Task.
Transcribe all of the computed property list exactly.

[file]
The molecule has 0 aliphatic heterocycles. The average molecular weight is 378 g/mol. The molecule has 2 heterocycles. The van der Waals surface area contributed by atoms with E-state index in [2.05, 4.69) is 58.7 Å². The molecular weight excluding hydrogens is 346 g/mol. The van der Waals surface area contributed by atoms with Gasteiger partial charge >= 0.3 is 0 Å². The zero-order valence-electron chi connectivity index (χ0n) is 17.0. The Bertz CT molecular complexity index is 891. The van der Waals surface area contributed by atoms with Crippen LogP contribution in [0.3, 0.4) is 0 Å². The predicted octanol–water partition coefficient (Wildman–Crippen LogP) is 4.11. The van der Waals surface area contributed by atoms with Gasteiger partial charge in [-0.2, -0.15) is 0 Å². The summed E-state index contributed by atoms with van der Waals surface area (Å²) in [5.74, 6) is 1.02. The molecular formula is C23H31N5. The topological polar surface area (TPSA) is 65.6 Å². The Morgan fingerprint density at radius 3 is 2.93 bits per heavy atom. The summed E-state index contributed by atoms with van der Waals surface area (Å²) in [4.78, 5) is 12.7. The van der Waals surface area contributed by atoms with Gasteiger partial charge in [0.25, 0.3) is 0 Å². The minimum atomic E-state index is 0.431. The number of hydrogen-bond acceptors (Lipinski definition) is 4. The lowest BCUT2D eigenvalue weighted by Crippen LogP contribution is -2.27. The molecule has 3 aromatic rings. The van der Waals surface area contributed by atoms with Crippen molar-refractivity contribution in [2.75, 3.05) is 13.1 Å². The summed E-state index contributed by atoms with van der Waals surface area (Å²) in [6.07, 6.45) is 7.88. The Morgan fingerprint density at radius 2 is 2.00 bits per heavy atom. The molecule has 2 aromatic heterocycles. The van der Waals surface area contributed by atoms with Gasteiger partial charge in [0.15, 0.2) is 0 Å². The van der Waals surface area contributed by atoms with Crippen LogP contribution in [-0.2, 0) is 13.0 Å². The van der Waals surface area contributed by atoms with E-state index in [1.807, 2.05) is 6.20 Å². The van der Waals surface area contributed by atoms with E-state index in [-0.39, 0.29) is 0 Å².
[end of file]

The molecule has 0 aliphatic heterocycles. The average molecular weight is 378 g/mol. The molecule has 2 heterocycles. The van der Waals surface area contributed by atoms with E-state index in [2.05, 4.69) is 58.7 Å². The molecular weight excluding hydrogens is 346 g/mol. The van der Waals surface area contributed by atoms with Gasteiger partial charge >= 0.3 is 0 Å². The zero-order valence-electron chi connectivity index (χ0n) is 17.0. The Bertz CT molecular complexity index is 891. The van der Waals surface area contributed by atoms with Crippen LogP contribution in [0.3, 0.4) is 0 Å². The predicted octanol–water partition coefficient (Wildman–Crippen LogP) is 4.11. The van der Waals surface area contributed by atoms with Gasteiger partial charge in [-0.2, -0.15) is 0 Å². The summed E-state index contributed by atoms with van der Waals surface area (Å²) in [5.74, 6) is 1.02. The molecular formula is C23H31N5. The topological polar surface area (TPSA) is 65.6 Å². The Morgan fingerprint density at radius 3 is 2.93 bits per heavy atom. The summed E-state index contributed by atoms with van der Waals surface area (Å²) in [4.78, 5) is 12.7. The van der Waals surface area contributed by atoms with Gasteiger partial charge in [0.25, 0.3) is 0 Å². The minimum atomic E-state index is 0.431. The number of hydrogen-bond acceptors (Lipinski definition) is 4. The lowest BCUT2D eigenvalue weighted by Crippen LogP contribution is -2.27. The molecule has 3 aromatic rings. The van der Waals surface area contributed by atoms with Crippen molar-refractivity contribution in [2.75, 3.05) is 13.1 Å². The summed E-state index contributed by atoms with van der Waals surface area (Å²) in [6.07, 6.45) is 7.88. The Morgan fingerprint density at radius 2 is 2.00 bits per heavy atom. The molecule has 2 aromatic heterocycles. The van der Waals surface area contributed by atoms with Gasteiger partial charge in [0.15, 0.2) is 0 Å². The van der Waals surface area contributed by atoms with Crippen LogP contribution in [-0.2, 0) is 13.0 Å². The van der Waals surface area contributed by atoms with E-state index in [1.807, 2.05) is 6.20 Å². The van der Waals surface area contributed by atoms with E-state index in [-0.39, 0.29) is 0 Å².